Strategies to Beat Capital Gains Tax
Mar. 12, 2019 Article

Tax Savings Strategies

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Recent tax law changes have many investors wondering if it’s still possible to avoid capital gains taxes. The good news is that most strategies to beat capital gains still work, but may require a few modifications. Following are several actions you can take that may help avoid long-term capital gains taxes.

Harvest losses – It is still possible to offset long-term capital gains by harvesting losses within your portfolio. For losses that are greater than your gains, it’s possible to deduct up to $3,000 per year against your ordinary income and carry over any excess to future years.

Make charitable donations – Even if you are no longer itemizing your deductions, it’s still possible to make a charitable donation of appreciated stock to avoid capital gains tax. One option is through funding a donor-advised fund. This type of fund provides an income tax deduction for the fair market value of any stock donated, with the added bonus of no capital gains tax. Your advisor can provide additional information on this type of fund.

Consider a 1031 exchange – A 1031 exchange allows property owners to roll capital gains from the sale of a property into the purchase of a new property, which then takes on the first property’s lower cost basis. The benefit to this arrangement is it allows you to keep money working on your behalf that otherwise would have been paid out in taxes.

Buy and hold – If you leave appreciated stock to your heirs at the time of your death, they will receive an automatic step-up in basis to the current market value at the date of your death; therefore, you avoid capital gains tax.

Utilize Roth contributions – Because contributions to a Roth IRA or 401(k) are made with after-tax money, they are not taxed at distribution.

Make gifts to family members – An annual gift exclusion still exists – up to $15,000 per individual each year. Highly appreciated stock that is given to a child or parent continues at its lower cost basis until it is sold. If that child or parent is in a lower tax bracket at the time of the sale, the capital gains rate is 0 percent. However, when making a gift to a child under age 24, be aware of updates to the “kiddie tax.”

Consider opportunity zones – Opportunity zone funds invest in economically distressed communities and may be eligible for preferential tax treatment. This preferential treatment may include a temporary deferral of accumulated capital gains, a potential 15 percent cost basis step-up on capital gains invested, and a 0 percent capital gains rate on new gains for investments held 10 years.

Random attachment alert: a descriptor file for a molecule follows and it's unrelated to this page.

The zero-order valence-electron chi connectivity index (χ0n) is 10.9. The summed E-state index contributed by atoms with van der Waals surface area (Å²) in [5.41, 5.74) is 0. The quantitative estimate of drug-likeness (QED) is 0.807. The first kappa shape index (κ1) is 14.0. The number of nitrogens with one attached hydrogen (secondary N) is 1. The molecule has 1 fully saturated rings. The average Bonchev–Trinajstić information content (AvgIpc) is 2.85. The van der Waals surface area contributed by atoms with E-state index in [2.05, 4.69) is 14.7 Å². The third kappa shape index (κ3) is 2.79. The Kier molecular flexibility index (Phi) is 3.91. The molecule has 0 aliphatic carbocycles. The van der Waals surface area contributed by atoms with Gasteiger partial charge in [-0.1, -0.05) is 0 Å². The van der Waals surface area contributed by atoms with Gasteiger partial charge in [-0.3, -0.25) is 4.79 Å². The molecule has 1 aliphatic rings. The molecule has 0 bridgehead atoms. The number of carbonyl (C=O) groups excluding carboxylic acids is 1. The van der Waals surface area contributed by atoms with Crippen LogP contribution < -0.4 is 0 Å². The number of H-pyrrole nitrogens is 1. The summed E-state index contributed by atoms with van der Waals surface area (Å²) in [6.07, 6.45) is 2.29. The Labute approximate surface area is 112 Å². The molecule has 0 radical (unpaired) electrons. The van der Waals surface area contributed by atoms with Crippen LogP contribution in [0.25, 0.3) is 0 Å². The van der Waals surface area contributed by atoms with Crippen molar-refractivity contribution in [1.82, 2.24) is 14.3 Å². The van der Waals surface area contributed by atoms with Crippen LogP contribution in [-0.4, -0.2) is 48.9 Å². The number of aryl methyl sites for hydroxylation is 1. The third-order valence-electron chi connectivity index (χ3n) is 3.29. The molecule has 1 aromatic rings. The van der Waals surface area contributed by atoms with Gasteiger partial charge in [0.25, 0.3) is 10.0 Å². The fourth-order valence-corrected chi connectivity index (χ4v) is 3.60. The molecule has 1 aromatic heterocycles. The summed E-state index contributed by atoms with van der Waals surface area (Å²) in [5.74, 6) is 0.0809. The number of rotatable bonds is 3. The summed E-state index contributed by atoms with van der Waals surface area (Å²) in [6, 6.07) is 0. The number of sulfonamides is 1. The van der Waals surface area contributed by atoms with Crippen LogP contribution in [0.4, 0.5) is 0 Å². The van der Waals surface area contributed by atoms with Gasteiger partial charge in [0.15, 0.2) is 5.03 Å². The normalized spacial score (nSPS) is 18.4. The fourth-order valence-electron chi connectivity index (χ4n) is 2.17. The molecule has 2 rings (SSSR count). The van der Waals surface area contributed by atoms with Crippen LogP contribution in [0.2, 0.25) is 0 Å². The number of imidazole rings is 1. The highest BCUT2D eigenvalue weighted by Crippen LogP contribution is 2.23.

Manage your tax bracket – Work with your advisor to sell stock during years in which your income is lower, and keep an eye on paying 0 percent in capital gains whenever possible.

Invest in your home – Under the new tax laws, individuals can exclude up to $250,000 of capital gains in their primary residence ($500,000 for married couples filing jointly). Be sure to keep any receipts for home improvement projects that may add to your home’s cost basis.

Save for college using a 529 – Contributions to 529 savings plans grow tax-free and, when used for education expenses, withdrawals are also tax-free.

Remember your HSA – A health savings account allows you to contribute using pretax dollars, and that money grows and is distributed tax-free. Another bonus of HSA accounts is that they allow investors to save for future healthcare expenses in retirement.

Time your move – Several states do not have income tax, including Alaska, Florida, Nevada, South Dakota, Texas, Washington and Wyoming. If you plan on moving to one of these states, wait until you’ve established residency before triggering a sale that would be taxed at capital gains rates.

For more information about how to incorporate capital gains saving strategies, contact your wealth advisor.

 

The views expressed are for commentary purposes only and do not take into account any individual personal, financial, or tax considerations. It is not intended to be personal legal or investment advice or a solicitation to buy or sell any security or engage in a particular investment strategy.

Investors should consider the investment objectives, risks, charges, and expenses associated with 529 plans before investing. More information about specific 529 plans is available in each issuer’s official statement, which should be read carefully before investing.

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